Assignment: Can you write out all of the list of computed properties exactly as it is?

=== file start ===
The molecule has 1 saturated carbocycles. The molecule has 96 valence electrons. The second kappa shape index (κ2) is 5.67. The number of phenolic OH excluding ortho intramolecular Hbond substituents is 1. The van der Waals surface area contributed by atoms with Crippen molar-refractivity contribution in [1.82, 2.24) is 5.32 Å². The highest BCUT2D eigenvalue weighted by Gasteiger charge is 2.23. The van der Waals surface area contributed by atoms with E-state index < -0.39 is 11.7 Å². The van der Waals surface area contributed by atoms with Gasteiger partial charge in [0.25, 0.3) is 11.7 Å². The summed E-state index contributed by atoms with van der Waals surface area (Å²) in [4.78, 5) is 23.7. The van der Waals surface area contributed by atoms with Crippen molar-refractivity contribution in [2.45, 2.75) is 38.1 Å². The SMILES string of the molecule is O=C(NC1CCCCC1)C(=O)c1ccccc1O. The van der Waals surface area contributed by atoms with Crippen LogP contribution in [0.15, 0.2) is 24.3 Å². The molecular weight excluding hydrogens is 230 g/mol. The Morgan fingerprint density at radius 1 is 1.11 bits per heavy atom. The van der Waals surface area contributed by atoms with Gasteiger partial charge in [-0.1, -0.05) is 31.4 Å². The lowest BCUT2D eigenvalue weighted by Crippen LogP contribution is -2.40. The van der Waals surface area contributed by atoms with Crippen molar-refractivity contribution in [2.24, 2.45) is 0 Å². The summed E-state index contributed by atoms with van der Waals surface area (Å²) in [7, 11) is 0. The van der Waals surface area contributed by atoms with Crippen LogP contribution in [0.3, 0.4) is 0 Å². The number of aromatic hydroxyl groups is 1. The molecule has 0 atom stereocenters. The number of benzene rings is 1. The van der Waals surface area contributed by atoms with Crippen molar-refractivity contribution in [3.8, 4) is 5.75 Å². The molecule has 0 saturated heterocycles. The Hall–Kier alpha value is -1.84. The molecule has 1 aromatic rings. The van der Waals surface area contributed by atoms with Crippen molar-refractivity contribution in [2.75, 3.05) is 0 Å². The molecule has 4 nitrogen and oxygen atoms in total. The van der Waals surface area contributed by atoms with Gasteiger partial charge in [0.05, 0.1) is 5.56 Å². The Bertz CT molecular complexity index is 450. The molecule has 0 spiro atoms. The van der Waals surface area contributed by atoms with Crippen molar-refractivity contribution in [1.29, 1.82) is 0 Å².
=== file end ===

The molecule has 1 saturated carbocycles. The molecule has 96 valence electrons. The second kappa shape index (κ2) is 5.67. The number of phenolic OH excluding ortho intramolecular Hbond substituents is 1. The van der Waals surface area contributed by atoms with Crippen molar-refractivity contribution in [1.82, 2.24) is 5.32 Å². The highest BCUT2D eigenvalue weighted by Gasteiger charge is 2.23. The van der Waals surface area contributed by atoms with E-state index < -0.39 is 11.7 Å². The van der Waals surface area contributed by atoms with Gasteiger partial charge in [0.25, 0.3) is 11.7 Å². The summed E-state index contributed by atoms with van der Waals surface area (Å²) in [4.78, 5) is 23.7. The van der Waals surface area contributed by atoms with Crippen molar-refractivity contribution in [2.45, 2.75) is 38.1 Å². The SMILES string of the molecule is O=C(NC1CCCCC1)C(=O)c1ccccc1O. The van der Waals surface area contributed by atoms with Crippen LogP contribution in [0.15, 0.2) is 24.3 Å². The molecular weight excluding hydrogens is 230 g/mol. The Morgan fingerprint density at radius 1 is 1.11 bits per heavy atom. The van der Waals surface area contributed by atoms with Gasteiger partial charge in [-0.1, -0.05) is 31.4 Å². The lowest BCUT2D eigenvalue weighted by Crippen LogP contribution is -2.40. The van der Waals surface area contributed by atoms with Crippen molar-refractivity contribution in [2.24, 2.45) is 0 Å². The summed E-state index contributed by atoms with van der Waals surface area (Å²) in [7, 11) is 0. The van der Waals surface area contributed by atoms with Crippen LogP contribution in [0.3, 0.4) is 0 Å². The number of aromatic hydroxyl groups is 1. The molecule has 0 atom stereocenters. The number of benzene rings is 1. The van der Waals surface area contributed by atoms with Crippen molar-refractivity contribution in [3.8, 4) is 5.75 Å². The molecule has 0 saturated heterocycles. The Hall–Kier alpha value is -1.84. The molecule has 1 aromatic rings. The van der Waals surface area contributed by atoms with Crippen molar-refractivity contribution in [2.75, 3.05) is 0 Å². The molecule has 4 nitrogen and oxygen atoms in total. The van der Waals surface area contributed by atoms with Gasteiger partial charge in [0.05, 0.1) is 5.56 Å². The Bertz CT molecular complexity index is 450. The molecule has 0 spiro atoms. The van der Waals surface area contributed by atoms with Crippen molar-refractivity contribution in [1.29, 1.82) is 0 Å².